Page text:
Dependent and Spouse Benefits Under Social Security Disability

If you've been approved for Social Security disability benefits, dependents who rely on your income may also qualify for benefits.

By , Contributing Author
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When individuals become eligible for Social Security Disability Insurance (SSDI) benefits, there are circumstances in which the people who rely on their income (called dependents) are also eligible for benefits from Social Security. Whether a certain family member or relative is eligible for disability benefits for dependents depends on the type of Social Security disability benefits the disabled individual receives and the dependent's relationship to the disabled individual.

Types of Social Security Benefits

First, there are two types of Social Security disability benefits that an individual can receive: Social Security Disability Insurance (SSDI) or Supplemental Insurance Income (SSI). Only individuals who have worked enough years to qualify can receive SSDI. (See our overview of SSDI.) An SSDI recipient's children, spouse, and sometimes even parents can collect dependents benefits as well as survivors benefits after the individual's death.

Those who have limited assets and income may be eligible for SSI. (See our overview of SSI.) Individuals do not need to have worked a certain amount of time prior to becoming disabled in order to qualify for this benefit. An SSI recipient's dependents or survivors are not entitled to dependents benefits.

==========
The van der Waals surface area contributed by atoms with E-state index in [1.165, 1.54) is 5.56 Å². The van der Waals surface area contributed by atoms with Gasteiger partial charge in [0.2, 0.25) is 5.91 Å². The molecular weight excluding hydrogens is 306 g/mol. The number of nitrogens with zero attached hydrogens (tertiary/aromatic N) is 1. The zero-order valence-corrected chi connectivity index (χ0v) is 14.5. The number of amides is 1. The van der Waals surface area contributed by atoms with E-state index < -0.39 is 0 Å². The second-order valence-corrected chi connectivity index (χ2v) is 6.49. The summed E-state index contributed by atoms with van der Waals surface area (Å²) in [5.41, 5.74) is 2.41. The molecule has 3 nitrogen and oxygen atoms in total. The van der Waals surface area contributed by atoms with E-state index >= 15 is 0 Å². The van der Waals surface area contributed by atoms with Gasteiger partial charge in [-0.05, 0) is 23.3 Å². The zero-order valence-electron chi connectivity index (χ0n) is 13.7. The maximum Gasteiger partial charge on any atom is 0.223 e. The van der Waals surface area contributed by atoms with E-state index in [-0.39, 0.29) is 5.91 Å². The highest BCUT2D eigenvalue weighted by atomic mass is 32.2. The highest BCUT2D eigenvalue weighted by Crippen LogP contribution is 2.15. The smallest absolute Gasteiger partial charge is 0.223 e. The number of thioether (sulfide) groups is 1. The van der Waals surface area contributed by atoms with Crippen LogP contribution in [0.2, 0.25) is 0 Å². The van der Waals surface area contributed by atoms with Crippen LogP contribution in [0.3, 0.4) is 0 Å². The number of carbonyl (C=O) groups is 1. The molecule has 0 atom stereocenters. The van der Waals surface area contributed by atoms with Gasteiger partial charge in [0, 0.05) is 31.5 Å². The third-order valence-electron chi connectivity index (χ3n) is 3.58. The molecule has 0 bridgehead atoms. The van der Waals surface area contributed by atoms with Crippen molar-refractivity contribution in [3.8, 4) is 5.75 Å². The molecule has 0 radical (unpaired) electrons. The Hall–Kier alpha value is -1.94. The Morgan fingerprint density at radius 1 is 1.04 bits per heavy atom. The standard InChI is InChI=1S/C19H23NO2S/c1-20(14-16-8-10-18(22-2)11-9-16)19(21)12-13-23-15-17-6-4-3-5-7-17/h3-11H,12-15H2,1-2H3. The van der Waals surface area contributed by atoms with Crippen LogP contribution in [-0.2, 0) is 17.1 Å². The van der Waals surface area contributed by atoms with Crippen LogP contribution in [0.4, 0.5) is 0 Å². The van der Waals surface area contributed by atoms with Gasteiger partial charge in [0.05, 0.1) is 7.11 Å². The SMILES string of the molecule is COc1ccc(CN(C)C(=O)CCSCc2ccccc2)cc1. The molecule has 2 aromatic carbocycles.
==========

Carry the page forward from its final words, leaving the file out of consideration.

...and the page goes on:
Dependents Who Qualify for Benefits

Certain family members qualify for dependents' benefits (also called auxiliary benefits) when a disabled individual collects SSDI disability benefits.


If your spouse becomes disabled and has sufficient work history to receive SSDI benefits, you may also be eligible to receive benefits if you meet one of the following requirements:

  • You are 62 or older, or
  • You are caring for a child who is under 16 years old (or disabled) and is eligible for dependents benefits.

Note that you may get penalized for collecting retirement benefits before full retirement age or for working while receiving benefits. For more information, see our article on benefits for spouses of disabled individuals.


If you are divorced but were married for ten years or more, you may be eligible to receive benefits from your ex-spouse. The requirements are as follows:

  • You are not married (if you remarried and that marriage later ended, you still qualify under this requirement).
  • You are 62 or older, and
  • Your ex-spouse is eligible for SSDI benefits.

If you are entitled to receive retirement benefits based on your work history, you won't receive dependent benefits unless your own retirement benefit is less.

    Whether or not your ex-spouse has remarried doesn't affect your ability to receive benefits. And when you receive benefits based on your ex-spouse disability, it will not affect the benefits received by your ex-spouse and his or her current spouse, if he or she remarried.

    Minor Children

    Children with a parent who collects SSDI benefits due to disability are usually eligible to receive benefits. Social Security includes biological children, adopted children, and dependent stepchildren in their definition of children. In order for a child to be eligible for these benefits, he or she must be:

    • unmarried, and
    • younger than 18 years old.

    For more information, see our article on Social Security dependents benefits for children.